When implementing an ISMS, organisations are attempting to institutionalise some of the knowledge and behaviour that are required for the management of their information security in a way that will be both repeatable and secure against the possibility that critical knowledge might be lost when an individual leaves the organisation. Repeatable processes are more consistent, and more predictable. Every management system depends for its effectiveness on proper documentation of its processes and the retention of records that demonstrate compliance or non-conformance with the system.
As part of its longer-term programme of continuous improvement, organisations should look to capability maturity models to provide them with guidance on how they can strengthen and improve the processes that make up their ISMS.
Control A. 10.1.1 explicitly requires security procedures to be documented, maintained and made available to all users who need them. A compliant ISMS will be fully documented. However, not every organisation has to implement an equally complex documentation structure:
The extent of the ISMS documentation can differ from one organisation to another owing to the size of the organisation and the type of its activities and the scope and complexity of the security requirements and the system being managed.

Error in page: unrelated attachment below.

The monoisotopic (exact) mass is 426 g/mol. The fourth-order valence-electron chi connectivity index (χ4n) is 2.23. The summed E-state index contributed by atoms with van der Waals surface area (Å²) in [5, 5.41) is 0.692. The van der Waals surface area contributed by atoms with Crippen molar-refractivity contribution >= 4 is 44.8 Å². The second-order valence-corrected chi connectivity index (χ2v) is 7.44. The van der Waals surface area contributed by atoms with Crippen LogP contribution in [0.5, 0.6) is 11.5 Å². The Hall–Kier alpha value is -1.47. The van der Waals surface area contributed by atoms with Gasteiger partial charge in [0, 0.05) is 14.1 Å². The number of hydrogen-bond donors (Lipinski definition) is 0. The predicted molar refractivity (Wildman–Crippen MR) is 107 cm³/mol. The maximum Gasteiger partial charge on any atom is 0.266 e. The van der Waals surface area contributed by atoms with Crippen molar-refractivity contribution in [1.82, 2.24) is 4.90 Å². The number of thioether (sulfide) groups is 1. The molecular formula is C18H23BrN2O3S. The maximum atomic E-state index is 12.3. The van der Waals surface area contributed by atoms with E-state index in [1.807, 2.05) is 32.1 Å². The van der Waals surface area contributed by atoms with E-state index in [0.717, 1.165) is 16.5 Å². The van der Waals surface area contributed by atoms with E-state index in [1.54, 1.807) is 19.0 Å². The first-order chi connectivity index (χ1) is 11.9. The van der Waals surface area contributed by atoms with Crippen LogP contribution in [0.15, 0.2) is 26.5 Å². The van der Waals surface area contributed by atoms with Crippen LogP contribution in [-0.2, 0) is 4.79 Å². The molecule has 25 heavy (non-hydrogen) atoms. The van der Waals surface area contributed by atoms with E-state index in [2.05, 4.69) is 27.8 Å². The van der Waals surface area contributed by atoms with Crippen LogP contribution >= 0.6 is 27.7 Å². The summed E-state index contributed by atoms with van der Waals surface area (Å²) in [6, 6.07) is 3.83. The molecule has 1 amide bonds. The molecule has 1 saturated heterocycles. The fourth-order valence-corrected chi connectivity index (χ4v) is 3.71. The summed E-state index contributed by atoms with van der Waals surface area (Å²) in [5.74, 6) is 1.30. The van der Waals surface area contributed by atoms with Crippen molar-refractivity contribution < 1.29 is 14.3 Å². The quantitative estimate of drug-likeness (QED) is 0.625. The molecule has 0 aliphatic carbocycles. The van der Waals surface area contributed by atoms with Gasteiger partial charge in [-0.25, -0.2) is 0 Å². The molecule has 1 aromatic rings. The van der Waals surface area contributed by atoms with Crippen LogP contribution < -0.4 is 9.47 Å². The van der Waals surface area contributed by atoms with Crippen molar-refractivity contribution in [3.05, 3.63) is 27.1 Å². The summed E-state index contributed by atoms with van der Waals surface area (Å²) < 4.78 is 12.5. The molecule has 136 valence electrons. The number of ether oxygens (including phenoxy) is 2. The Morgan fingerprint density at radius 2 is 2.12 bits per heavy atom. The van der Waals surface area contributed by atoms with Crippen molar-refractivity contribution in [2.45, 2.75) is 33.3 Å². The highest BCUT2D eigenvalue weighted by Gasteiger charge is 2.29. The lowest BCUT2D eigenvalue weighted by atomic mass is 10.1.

Clause 4.3.2 of ISO27001 deals with the documentation requirements for the ISMS. First, all documents need to be controlled. This means that they must:
be approved (or reviewed and re-approved) before use;
have a current revision and issue status (e.g. draft, final, and a version number);
have an issue date;
identify the document owner;
record the change history of the document;
be available at all points of use;
be legible, readily identifiable and stored or used in line with their classification (see below);
be withdrawn when obsolete;
be appropriately identified if their origin is external to the organisation.
There are document-related controls in Annex A that should also be included in the document control aspects of the ISMS. They are all important controls in their own right; they are:
A.7.2.1 Classification guidelines, which deal with confidentiality levels, and which mean that every document should be marked with its confidentiality classification;
A.7.2.2 Information labelling and handling, which deals with how confidentiality levels are marked on information and information media
A.15.1.4 Data protection and privacy of personal information, which may affect who is entitled to see what information.
The issue of controlled documents must be approved as adequate, as will any revisions. Approval must be from an appropriate level of authority and should represent the ISO27001 requirement (A.10.1.3) for segregation of duties: the person who drafts a document should not be responsible for the final approval before its release. Practically, one has to allow for revision and improvement to documents; those that are most detailed are prone to change most frequently as process improvements are identified. It makes sense for those documents that are likely to be frequently revised to be approved at the lowest possible level within the organisation.
The way to do this is to create a tiered document structure, in which those documents which undergo only infrequent change are subject to the most senior level of approval, while those likely to change frequently are subject to a much lower level of sign-off.